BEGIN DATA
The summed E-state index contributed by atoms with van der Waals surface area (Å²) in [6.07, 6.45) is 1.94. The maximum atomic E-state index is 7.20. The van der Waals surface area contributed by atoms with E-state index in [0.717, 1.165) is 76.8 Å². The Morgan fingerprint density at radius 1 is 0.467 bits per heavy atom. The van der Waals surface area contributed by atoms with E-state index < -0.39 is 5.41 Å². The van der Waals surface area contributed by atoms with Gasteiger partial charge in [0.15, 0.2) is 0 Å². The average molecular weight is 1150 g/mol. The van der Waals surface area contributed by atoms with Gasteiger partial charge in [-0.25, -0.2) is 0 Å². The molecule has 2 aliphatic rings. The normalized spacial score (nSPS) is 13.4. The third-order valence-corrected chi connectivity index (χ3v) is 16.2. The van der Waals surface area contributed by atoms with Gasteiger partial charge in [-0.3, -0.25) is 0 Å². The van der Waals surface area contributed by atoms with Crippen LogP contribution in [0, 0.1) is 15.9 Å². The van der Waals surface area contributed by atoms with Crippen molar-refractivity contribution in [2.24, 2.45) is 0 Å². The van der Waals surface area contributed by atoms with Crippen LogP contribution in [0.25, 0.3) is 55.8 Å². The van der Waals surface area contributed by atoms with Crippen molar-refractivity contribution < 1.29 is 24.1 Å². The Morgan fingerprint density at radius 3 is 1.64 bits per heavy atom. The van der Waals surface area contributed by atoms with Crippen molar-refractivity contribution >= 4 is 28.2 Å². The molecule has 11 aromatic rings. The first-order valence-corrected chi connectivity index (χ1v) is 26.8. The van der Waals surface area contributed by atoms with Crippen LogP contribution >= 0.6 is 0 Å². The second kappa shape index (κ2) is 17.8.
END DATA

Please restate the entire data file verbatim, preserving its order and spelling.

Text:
The summed E-state index contributed by atoms with van der Waals surface area (Å²) in [6.07, 6.45) is 1.94. The maximum atomic E-state index is 7.20. The van der Waals surface area contributed by atoms with E-state index in [0.717, 1.165) is 76.8 Å². The Morgan fingerprint density at radius 1 is 0.467 bits per heavy atom. The van der Waals surface area contributed by atoms with E-state index < -0.39 is 5.41 Å². The van der Waals surface area contributed by atoms with Gasteiger partial charge in [0.15, 0.2) is 0 Å². The average molecular weight is 1150 g/mol. The van der Waals surface area contributed by atoms with Gasteiger partial charge in [-0.25, -0.2) is 0 Å². The molecule has 2 aliphatic rings. The normalized spacial score (nSPS) is 13.4. The third-order valence-corrected chi connectivity index (χ3v) is 16.2. The van der Waals surface area contributed by atoms with Gasteiger partial charge in [-0.3, -0.25) is 0 Å². The van der Waals surface area contributed by atoms with Crippen LogP contribution in [0, 0.1) is 15.9 Å². The van der Waals surface area contributed by atoms with Crippen molar-refractivity contribution in [2.24, 2.45) is 0 Å². The van der Waals surface area contributed by atoms with Crippen LogP contribution in [0.25, 0.3) is 55.8 Å². The van der Waals surface area contributed by atoms with Crippen molar-refractivity contribution < 1.29 is 24.1 Å². The Morgan fingerprint density at radius 3 is 1.64 bits per heavy atom. The van der Waals surface area contributed by atoms with Crippen molar-refractivity contribution >= 4 is 28.2 Å². The molecule has 11 aromatic rings. The first-order valence-corrected chi connectivity index (χ1v) is 26.8. The van der Waals surface area contributed by atoms with Crippen LogP contribution >= 0.6 is 0 Å². The second kappa shape index (κ2) is 17.8.